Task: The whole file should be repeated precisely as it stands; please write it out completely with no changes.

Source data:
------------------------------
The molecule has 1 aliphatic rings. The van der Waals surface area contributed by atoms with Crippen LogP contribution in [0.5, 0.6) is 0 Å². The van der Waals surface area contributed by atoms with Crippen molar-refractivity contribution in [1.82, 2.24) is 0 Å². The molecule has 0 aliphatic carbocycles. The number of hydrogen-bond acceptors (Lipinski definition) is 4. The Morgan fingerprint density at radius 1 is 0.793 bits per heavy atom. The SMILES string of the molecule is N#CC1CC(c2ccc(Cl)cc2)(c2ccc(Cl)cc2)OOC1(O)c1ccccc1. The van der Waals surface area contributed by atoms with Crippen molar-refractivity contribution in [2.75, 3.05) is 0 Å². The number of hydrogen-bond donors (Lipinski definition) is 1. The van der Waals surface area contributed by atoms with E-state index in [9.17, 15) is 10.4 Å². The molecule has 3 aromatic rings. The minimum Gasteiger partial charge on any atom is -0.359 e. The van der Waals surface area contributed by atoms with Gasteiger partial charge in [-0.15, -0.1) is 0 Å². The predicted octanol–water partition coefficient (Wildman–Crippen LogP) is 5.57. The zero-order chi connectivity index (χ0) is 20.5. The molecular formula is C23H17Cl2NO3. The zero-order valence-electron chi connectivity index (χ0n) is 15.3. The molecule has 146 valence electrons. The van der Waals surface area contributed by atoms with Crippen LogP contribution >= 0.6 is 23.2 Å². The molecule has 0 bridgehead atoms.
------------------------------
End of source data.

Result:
The molecule has 1 aliphatic rings. The van der Waals surface area contributed by atoms with Crippen LogP contribution in [0.5, 0.6) is 0 Å². The van der Waals surface area contributed by atoms with Crippen molar-refractivity contribution in [1.82, 2.24) is 0 Å². The molecule has 0 aliphatic carbocycles. The number of hydrogen-bond acceptors (Lipinski definition) is 4. The Morgan fingerprint density at radius 1 is 0.793 bits per heavy atom. The SMILES string of the molecule is N#CC1CC(c2ccc(Cl)cc2)(c2ccc(Cl)cc2)OOC1(O)c1ccccc1. The van der Waals surface area contributed by atoms with Crippen molar-refractivity contribution in [2.75, 3.05) is 0 Å². The number of hydrogen-bond donors (Lipinski definition) is 1. The van der Waals surface area contributed by atoms with E-state index in [9.17, 15) is 10.4 Å². The molecule has 3 aromatic rings. The minimum Gasteiger partial charge on any atom is -0.359 e. The van der Waals surface area contributed by atoms with Gasteiger partial charge in [-0.15, -0.1) is 0 Å². The predicted octanol–water partition coefficient (Wildman–Crippen LogP) is 5.57. The zero-order chi connectivity index (χ0) is 20.5. The molecular formula is C23H17Cl2NO3. The zero-order valence-electron chi connectivity index (χ0n) is 15.3. The molecule has 146 valence electrons. The van der Waals surface area contributed by atoms with Crippen LogP contribution >= 0.6 is 23.2 Å². The molecule has 0 bridgehead atoms.